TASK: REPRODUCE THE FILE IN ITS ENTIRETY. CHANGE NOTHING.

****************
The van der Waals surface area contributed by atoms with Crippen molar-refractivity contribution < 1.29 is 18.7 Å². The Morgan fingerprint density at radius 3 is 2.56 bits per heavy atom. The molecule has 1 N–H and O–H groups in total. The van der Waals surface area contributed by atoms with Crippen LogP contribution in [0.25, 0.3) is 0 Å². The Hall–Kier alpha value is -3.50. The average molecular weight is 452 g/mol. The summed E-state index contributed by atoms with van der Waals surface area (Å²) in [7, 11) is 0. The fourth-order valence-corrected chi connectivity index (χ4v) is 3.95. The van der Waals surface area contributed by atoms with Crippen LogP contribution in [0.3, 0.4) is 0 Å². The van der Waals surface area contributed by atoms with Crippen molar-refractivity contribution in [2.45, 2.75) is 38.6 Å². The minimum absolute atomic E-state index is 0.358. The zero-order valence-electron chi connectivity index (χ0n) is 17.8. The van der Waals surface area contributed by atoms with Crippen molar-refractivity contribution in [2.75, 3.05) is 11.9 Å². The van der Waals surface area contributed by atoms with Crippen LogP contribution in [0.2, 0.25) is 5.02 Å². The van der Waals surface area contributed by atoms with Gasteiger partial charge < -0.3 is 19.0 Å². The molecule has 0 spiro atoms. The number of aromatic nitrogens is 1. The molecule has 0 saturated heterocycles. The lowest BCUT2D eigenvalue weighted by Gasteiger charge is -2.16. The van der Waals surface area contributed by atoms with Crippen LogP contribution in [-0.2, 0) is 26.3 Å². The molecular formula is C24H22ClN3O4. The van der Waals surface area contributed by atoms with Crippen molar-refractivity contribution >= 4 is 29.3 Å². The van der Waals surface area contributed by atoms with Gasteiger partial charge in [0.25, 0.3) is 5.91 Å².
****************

The van der Waals surface area contributed by atoms with Crippen molar-refractivity contribution < 1.29 is 18.7 Å². The Morgan fingerprint density at radius 3 is 2.56 bits per heavy atom. The molecule has 1 N–H and O–H groups in total. The van der Waals surface area contributed by atoms with Crippen LogP contribution in [0.25, 0.3) is 0 Å². The Hall–Kier alpha value is -3.50. The average molecular weight is 452 g/mol. The summed E-state index contributed by atoms with van der Waals surface area (Å²) in [7, 11) is 0. The fourth-order valence-corrected chi connectivity index (χ4v) is 3.95. The van der Waals surface area contributed by atoms with Crippen LogP contribution in [0.3, 0.4) is 0 Å². The van der Waals surface area contributed by atoms with Crippen molar-refractivity contribution in [2.45, 2.75) is 38.6 Å². The minimum absolute atomic E-state index is 0.358. The zero-order valence-electron chi connectivity index (χ0n) is 17.8. The van der Waals surface area contributed by atoms with Crippen molar-refractivity contribution in [2.75, 3.05) is 11.9 Å². The van der Waals surface area contributed by atoms with Crippen LogP contribution in [0.2, 0.25) is 5.02 Å². The van der Waals surface area contributed by atoms with Gasteiger partial charge < -0.3 is 19.0 Å². The molecule has 0 spiro atoms. The number of aromatic nitrogens is 1. The molecule has 0 saturated heterocycles. The lowest BCUT2D eigenvalue weighted by Gasteiger charge is -2.16. The van der Waals surface area contributed by atoms with Crippen LogP contribution in [-0.2, 0) is 26.3 Å². The molecular formula is C24H22ClN3O4. The van der Waals surface area contributed by atoms with Crippen molar-refractivity contribution >= 4 is 29.3 Å². The van der Waals surface area contributed by atoms with Gasteiger partial charge in [0.25, 0.3) is 5.91 Å².